Farmers in Greece are facing major hardship as a result of the taxes and other charges that the Government intends to impose on them.
For example, farmers’ income tax will be increased from 13 % to 26 %; the tax on packaged farm products to 26 % and the tax on farm supplies from 13 % to 23 %.
These will be accompanied by a number of other measures that will not only make any type of farming unsustainable but will also undermine EU competition policy by distorting the internal market in agricultural products and placing Greek farmers at a disadvantage vis-à-vis their European competitors.
In particular, the Greek Government requires payment in advance of all income tax due for the coming year, and is taxing small EU subsidies of less than EUR 12 000, increasing the tax on electricity and reducing the excise duty refund on diesel used by farms. At the same time it is drastically increasing social security contributions, while granting practically nothing in the way of corresponding benefits, for the sole purpose of raising extra revenue.
In view of this:
Can the Commission say whether these measures are in accordance with European competition law or are distorting the internal agricultural market?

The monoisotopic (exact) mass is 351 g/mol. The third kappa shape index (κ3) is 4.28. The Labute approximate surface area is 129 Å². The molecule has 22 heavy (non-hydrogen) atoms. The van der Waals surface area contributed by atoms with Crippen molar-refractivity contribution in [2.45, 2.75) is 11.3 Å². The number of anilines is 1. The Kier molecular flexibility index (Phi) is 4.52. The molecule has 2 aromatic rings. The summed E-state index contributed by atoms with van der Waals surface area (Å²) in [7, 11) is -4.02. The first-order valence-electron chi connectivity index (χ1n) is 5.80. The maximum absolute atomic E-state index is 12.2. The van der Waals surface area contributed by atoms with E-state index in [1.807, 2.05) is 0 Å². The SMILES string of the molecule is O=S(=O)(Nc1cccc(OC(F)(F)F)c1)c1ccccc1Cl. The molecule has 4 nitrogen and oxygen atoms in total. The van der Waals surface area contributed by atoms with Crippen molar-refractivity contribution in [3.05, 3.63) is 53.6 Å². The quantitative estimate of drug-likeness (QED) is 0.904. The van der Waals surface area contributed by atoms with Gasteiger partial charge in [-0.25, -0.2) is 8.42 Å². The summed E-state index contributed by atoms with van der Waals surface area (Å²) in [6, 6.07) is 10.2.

Answer given by Mr Moscovici on behalf of the Commission
The Commission recognises the crucial importance of the agricultural sector to the Greek economy. The 2014-2020 Rural Development Programme provides support for the establishment of young farmers, generational renewal in agriculture, in particular livestock farming, the establishment of non-agricultural businesses in selected fields of the secondary and tertiary sectors in rural areas, further development of existing small agricultural holdings, investment in agricultural holdings and ensuring sustainability and improving competitiveness. Moreover, the Greek authorities have produced an agricultural competitiveness strategy, which has defined specific actions to boost the competitiveness of the sector and, a new law on reforming agricultural cooperatives and other forms of farmers' cooperation was voted in May 2016. Supported by these reforms and financing mechanisms, the net income of the agricultural sector in Greece has been growing steadily since 2013, and in 2015 was 17% higher than two years before, indicating that the sector has adjusted despite the difficult conditions in Greece.
As regards the issues mentioned, it should be highlighted that the decision of gradually abolish the refund of excise tax on diesel oil for farmers, phase out the preferential tax treatment of farmers in the income tax code and gradually harmonise pension benefit rules of the agricultural fund with the rest of the pension system was adopted by the Greek parliament in the context of the memorandum of understanding signed in August 2015. As part of the social security reform, the extremely low social security contributions paid by farmers are indeed expected to increase but farmers will be entitled to benefits calculated in line with those enjoyed by other pensioners.